This court recently adopted a test articulated by the Third Circuit for applying the three-year time bar. Reich v. Lancaster, 55 F.3d 1034, 1057 (5th Cir.1995) (district court did not err in finding tax forms did not provide plaintiffs actual knowledge of breach of fiduciary duty or ERISA violation). The Third Circuit held:


[a]ctual knowledge of a breach or violation requires that a plaintiff have actual knowledge of all material facts necessary to understand that some claim exists, which facts could include necessary opinions of experts, knowledge of a transaction's harmful consequences, or even actual harm.


Gluck v. Unisys Corp., 960 F.2d 1168, 1177 (3d Cir.1992).


Later, the Third Circuit elaborated its formula; stating:


[actual knowledge] requires a showing that plaintiffs actually knew not only of the events that occurred which constitute the breach or violation but also that those events supported a claim for breach of fiduciary duty or violation under ERISA.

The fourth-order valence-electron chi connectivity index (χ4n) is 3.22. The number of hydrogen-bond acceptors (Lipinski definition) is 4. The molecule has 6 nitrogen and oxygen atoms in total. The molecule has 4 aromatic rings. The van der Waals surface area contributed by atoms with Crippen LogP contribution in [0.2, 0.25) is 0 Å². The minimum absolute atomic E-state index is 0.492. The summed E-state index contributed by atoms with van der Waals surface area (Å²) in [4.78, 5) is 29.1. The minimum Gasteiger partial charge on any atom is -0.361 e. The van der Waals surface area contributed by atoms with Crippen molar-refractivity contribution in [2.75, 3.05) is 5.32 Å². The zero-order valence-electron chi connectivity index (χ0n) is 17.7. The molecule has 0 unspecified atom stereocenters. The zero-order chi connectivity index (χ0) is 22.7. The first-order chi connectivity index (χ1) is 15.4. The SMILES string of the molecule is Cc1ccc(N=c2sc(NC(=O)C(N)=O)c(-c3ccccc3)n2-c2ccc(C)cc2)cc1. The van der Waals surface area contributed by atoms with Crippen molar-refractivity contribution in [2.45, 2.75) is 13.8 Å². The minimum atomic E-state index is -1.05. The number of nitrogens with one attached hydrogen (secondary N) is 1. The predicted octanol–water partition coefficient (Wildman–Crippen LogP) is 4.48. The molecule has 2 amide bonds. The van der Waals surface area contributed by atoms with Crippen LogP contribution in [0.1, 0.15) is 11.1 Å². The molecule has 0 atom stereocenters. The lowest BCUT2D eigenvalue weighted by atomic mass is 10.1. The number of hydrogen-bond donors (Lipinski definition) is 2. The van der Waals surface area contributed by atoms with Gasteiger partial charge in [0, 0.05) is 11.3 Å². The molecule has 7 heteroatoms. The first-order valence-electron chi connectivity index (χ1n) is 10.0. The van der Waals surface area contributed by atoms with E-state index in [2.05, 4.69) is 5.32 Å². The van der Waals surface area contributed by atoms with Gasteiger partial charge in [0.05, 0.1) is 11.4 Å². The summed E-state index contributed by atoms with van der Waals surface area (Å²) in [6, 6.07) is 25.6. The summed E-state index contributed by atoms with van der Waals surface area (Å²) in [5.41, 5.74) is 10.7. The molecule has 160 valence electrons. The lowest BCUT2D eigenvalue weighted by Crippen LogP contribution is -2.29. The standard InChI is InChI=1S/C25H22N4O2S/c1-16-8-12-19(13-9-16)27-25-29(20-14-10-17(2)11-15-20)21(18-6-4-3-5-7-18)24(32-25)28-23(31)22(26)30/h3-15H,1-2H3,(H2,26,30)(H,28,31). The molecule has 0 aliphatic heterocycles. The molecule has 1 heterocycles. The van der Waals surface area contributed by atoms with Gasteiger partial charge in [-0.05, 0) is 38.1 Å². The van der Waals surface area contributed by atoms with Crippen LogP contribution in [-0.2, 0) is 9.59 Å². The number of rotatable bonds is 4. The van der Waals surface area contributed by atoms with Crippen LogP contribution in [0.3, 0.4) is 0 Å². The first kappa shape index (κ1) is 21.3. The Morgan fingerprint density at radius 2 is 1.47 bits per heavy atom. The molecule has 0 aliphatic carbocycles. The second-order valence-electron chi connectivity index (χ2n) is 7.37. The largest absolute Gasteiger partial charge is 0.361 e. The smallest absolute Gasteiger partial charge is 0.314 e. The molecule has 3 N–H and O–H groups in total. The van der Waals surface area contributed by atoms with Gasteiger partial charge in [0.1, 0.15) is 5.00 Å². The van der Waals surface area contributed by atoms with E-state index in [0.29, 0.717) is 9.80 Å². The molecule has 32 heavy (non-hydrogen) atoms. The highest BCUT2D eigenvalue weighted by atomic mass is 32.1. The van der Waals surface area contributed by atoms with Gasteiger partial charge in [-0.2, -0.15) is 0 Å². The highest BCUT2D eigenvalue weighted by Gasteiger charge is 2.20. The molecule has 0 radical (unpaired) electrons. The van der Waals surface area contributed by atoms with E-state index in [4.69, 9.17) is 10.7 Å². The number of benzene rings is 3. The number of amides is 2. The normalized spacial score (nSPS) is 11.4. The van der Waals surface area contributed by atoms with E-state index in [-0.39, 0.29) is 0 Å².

Int'l Union v. Murata Erie North America, 980 F.2d 889, 900 (3d Cir.1992). Based on this test, the Third Circuit held that the defendant fiduciary failed to make the showing of actual knowledge necessary to meet the "stringent requirement" imposed by ERISA Sec. 413(2), 29 U.S.C. Sec. 1113(2). Id. at 901.


Application of this actual knowledge standard makes it difficult to conceive how appellants' claims would be barred as a matter of law by their knowledge of the transfer of plan assets into an annuity contract with a company that received some unfavorable publicity. The Ninth Circuit recently dealt with a similar issue in Waller v. Blue Cross of California, 32 F.3d 1337 (9th Cir.1994), which involved the termination of an ERISA plan replaced by annuities purchased from Executive Life.3 The court declined to equate plaintiffs' knowledge of the purchase of annuities with actual knowledge of the alleged breach of fiduciary duty, reasoning that the disclosure of a transaction that is not inherently a statutory breach of fiduciary duty cannot communicate the existence of an underlying breach. Id. at 1341, citing Fink v. Nat'l Savings and Trust Co., 772 F.2d 951, 957 (D.C.Cir.1985).